Best waterproof weekend bag for light packers
Material: Machine washable canvas | Capacity: 23 liters | Weight: 1.8 pounds | Method of carry: Padded strap and handles
This is the weekender I’ve been loving this summer. It’s great on its own, but crucially, it comes with a trolley sleeve — meaning it can be slipped over the handles of your carry-on case in the airport. Since the brand sent it to me to test in June, I’ve taken it to Glastonbury (where its waterproof status was thoroughly tested thanks to heavy showers) and for weekend trips to my friends’ houses. Although it has a capacity of 23 liters, one of the smallest in this list, it has plenty of space for a few changes of clothes, some books, a hair dryer, a toiletries bag, and my glasses case. It also has a handy, padded laptop sleeve, so you can slip your laptop out without fuss whenever you need it, as well as other zipper pockets for smaller essentials. I’m a big fan of the straps, too: They’re the perfect length to sit on your shoulders without sliding off.
Best weekend tote for light packers
Materials: Recycled nylon | Capacity: 24 liters | Weight: 2.4 pounds | Method of carry: Top handles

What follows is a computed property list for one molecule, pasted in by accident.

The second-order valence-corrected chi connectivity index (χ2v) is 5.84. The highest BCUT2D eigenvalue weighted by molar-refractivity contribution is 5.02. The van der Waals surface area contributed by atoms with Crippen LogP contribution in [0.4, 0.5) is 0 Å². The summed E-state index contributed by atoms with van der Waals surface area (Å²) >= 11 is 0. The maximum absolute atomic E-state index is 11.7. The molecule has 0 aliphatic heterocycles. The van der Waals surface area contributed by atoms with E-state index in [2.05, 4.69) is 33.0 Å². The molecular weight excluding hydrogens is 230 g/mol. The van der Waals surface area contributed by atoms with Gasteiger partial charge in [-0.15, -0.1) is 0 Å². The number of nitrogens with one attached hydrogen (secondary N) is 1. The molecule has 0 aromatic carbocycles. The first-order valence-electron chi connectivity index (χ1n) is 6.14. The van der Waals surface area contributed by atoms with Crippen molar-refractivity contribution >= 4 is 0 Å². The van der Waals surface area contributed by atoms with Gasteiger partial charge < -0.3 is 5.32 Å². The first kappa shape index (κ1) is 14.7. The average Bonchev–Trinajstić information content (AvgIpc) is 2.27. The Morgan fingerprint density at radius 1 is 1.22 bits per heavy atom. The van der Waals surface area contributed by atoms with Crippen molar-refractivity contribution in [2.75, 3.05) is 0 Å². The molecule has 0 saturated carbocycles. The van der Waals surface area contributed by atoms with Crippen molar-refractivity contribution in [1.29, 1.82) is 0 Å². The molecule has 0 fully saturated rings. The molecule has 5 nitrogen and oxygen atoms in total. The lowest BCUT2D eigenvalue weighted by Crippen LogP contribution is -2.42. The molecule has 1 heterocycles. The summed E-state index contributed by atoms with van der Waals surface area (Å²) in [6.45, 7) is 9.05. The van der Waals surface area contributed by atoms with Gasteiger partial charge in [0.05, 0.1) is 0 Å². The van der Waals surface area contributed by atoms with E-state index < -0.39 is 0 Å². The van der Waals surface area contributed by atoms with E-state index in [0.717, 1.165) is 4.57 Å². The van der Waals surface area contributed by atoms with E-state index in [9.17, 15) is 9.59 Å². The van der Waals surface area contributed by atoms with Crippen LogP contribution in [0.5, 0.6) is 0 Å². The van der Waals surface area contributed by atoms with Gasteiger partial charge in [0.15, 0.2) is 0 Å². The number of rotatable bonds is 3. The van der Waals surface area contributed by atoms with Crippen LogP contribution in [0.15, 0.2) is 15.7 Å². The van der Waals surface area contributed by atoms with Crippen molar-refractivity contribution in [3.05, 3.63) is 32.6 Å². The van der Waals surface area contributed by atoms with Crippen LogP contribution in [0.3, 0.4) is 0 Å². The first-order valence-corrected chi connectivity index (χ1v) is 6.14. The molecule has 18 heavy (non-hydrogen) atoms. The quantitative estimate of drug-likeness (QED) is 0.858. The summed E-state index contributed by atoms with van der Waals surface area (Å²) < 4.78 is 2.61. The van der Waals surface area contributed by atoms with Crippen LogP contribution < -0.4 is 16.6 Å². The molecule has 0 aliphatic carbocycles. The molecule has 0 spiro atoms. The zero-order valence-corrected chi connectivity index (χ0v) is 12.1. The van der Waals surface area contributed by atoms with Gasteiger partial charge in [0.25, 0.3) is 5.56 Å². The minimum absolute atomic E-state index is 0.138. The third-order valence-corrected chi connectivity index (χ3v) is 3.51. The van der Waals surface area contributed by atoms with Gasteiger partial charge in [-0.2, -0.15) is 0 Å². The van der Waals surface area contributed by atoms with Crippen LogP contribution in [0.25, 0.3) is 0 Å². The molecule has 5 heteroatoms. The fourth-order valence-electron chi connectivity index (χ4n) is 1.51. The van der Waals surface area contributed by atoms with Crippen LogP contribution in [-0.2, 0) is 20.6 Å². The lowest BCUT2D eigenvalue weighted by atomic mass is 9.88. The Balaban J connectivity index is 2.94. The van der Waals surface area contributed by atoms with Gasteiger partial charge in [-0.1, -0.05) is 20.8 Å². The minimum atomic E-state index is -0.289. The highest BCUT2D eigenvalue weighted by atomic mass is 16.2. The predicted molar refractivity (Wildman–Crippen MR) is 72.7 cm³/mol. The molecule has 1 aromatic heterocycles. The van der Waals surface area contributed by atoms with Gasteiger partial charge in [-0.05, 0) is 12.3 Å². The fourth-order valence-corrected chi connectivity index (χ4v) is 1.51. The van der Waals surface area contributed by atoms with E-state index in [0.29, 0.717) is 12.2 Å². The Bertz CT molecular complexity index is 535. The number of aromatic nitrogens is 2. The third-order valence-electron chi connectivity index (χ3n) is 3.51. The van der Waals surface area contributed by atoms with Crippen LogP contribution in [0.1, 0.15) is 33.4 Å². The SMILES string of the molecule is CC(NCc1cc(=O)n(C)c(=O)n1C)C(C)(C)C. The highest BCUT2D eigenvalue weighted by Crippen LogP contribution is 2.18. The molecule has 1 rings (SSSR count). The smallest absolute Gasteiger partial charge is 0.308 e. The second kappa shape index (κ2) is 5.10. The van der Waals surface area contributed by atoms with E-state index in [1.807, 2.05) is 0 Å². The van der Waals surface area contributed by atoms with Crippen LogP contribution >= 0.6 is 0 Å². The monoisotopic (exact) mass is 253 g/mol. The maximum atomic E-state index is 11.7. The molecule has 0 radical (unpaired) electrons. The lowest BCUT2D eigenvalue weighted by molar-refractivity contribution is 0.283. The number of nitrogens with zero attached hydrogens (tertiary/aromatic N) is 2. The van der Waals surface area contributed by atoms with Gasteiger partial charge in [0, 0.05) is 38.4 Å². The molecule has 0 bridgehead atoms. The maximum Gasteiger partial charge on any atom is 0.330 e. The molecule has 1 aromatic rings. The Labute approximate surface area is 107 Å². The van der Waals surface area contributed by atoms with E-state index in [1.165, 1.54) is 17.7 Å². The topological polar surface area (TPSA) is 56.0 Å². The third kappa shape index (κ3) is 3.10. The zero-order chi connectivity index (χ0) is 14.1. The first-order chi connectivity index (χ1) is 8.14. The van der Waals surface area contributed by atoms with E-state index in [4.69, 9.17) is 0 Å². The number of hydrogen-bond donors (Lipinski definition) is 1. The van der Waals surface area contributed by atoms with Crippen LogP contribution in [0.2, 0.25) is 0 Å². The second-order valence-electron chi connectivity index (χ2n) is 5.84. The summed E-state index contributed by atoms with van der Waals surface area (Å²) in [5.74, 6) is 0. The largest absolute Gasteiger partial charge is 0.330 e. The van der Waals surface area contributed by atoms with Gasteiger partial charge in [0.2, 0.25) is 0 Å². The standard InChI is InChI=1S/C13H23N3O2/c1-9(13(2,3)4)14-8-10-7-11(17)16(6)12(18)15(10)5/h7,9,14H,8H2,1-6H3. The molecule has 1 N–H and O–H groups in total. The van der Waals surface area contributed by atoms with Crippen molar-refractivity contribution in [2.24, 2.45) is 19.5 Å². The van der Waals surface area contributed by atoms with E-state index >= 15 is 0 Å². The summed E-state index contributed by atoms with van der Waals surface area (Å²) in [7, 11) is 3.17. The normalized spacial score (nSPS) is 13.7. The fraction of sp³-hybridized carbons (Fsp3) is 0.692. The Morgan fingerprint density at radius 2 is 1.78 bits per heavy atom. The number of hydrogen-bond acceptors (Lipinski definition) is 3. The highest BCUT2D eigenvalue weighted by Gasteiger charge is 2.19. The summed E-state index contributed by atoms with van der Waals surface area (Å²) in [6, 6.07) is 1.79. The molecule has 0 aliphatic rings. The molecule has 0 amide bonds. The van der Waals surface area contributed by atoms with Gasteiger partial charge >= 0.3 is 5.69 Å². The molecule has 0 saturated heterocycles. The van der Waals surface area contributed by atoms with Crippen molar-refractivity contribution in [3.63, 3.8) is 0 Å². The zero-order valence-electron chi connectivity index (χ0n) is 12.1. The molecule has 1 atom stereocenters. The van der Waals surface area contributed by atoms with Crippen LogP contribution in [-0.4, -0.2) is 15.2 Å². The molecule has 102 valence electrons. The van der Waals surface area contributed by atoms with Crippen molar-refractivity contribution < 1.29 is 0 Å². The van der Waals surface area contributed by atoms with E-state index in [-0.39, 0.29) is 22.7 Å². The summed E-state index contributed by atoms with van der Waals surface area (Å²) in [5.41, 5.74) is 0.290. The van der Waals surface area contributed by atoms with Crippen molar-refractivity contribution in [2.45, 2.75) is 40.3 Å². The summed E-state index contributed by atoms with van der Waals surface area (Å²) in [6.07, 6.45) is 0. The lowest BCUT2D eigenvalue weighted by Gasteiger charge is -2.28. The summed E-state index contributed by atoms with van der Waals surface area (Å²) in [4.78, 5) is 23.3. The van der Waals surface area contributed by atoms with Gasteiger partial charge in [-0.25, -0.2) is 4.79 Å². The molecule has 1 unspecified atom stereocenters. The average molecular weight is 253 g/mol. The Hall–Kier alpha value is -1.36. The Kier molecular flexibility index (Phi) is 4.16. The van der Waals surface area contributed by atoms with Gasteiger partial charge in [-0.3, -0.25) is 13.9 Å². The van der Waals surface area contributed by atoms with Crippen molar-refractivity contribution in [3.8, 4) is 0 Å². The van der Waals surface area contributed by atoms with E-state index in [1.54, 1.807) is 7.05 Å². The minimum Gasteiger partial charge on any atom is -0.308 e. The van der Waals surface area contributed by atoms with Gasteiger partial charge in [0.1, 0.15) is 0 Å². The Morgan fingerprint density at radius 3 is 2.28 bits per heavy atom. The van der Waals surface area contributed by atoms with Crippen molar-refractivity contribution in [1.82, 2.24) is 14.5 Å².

Co-founder of Rifle Paper Anna Bond travels with this classic everyday tote from LeSportsac. It’s made from tough, recycled nylon and features a zip that runs across the lip of the bag, which Bond says is “a huge plus when I’m going to the office or traveling.” The bag has plenty of deep pockets for keeping things organized — or stowing unexpected cargo. “Every day is a little different, but as a working mom, I sometimes need room for my laptop as well as for items for my son,” says Bond.
Best weekend backpack for light packers
Materials: Triple-coated recycled canvas | Capacity: 20 liters | Weight: 1.42 pounds | Method of carry: Backpack straps and top handles